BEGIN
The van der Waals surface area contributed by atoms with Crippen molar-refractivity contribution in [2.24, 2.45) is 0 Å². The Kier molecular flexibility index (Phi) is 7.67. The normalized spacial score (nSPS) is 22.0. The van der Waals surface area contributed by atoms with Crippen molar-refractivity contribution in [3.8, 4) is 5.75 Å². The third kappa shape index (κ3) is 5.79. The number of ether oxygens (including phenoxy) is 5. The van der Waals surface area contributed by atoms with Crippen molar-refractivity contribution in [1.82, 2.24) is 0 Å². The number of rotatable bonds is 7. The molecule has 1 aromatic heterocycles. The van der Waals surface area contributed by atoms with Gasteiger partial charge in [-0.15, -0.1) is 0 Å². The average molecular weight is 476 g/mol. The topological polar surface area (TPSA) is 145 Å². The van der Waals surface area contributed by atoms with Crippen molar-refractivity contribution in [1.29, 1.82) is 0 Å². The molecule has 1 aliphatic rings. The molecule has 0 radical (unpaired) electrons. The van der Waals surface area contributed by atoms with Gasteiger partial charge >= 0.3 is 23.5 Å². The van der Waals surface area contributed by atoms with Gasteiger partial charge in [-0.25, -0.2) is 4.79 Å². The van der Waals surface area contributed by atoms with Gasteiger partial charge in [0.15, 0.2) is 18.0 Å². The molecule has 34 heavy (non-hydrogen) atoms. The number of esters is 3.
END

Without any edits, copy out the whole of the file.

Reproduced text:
The van der Waals surface area contributed by atoms with Crippen molar-refractivity contribution in [2.24, 2.45) is 0 Å². The Kier molecular flexibility index (Phi) is 7.67. The normalized spacial score (nSPS) is 22.0. The van der Waals surface area contributed by atoms with Crippen molar-refractivity contribution in [3.8, 4) is 5.75 Å². The third kappa shape index (κ3) is 5.79. The number of ether oxygens (including phenoxy) is 5. The van der Waals surface area contributed by atoms with Crippen molar-refractivity contribution in [1.82, 2.24) is 0 Å². The number of rotatable bonds is 7. The molecule has 1 aromatic heterocycles. The van der Waals surface area contributed by atoms with Gasteiger partial charge in [-0.15, -0.1) is 0 Å². The average molecular weight is 476 g/mol. The topological polar surface area (TPSA) is 145 Å². The van der Waals surface area contributed by atoms with Crippen molar-refractivity contribution in [1.29, 1.82) is 0 Å². The molecule has 1 aliphatic rings. The molecule has 0 radical (unpaired) electrons. The van der Waals surface area contributed by atoms with Gasteiger partial charge >= 0.3 is 23.5 Å². The van der Waals surface area contributed by atoms with Gasteiger partial charge in [-0.25, -0.2) is 4.79 Å². The van der Waals surface area contributed by atoms with Gasteiger partial charge in [0.15, 0.2) is 18.0 Å². The molecule has 34 heavy (non-hydrogen) atoms. The number of esters is 3.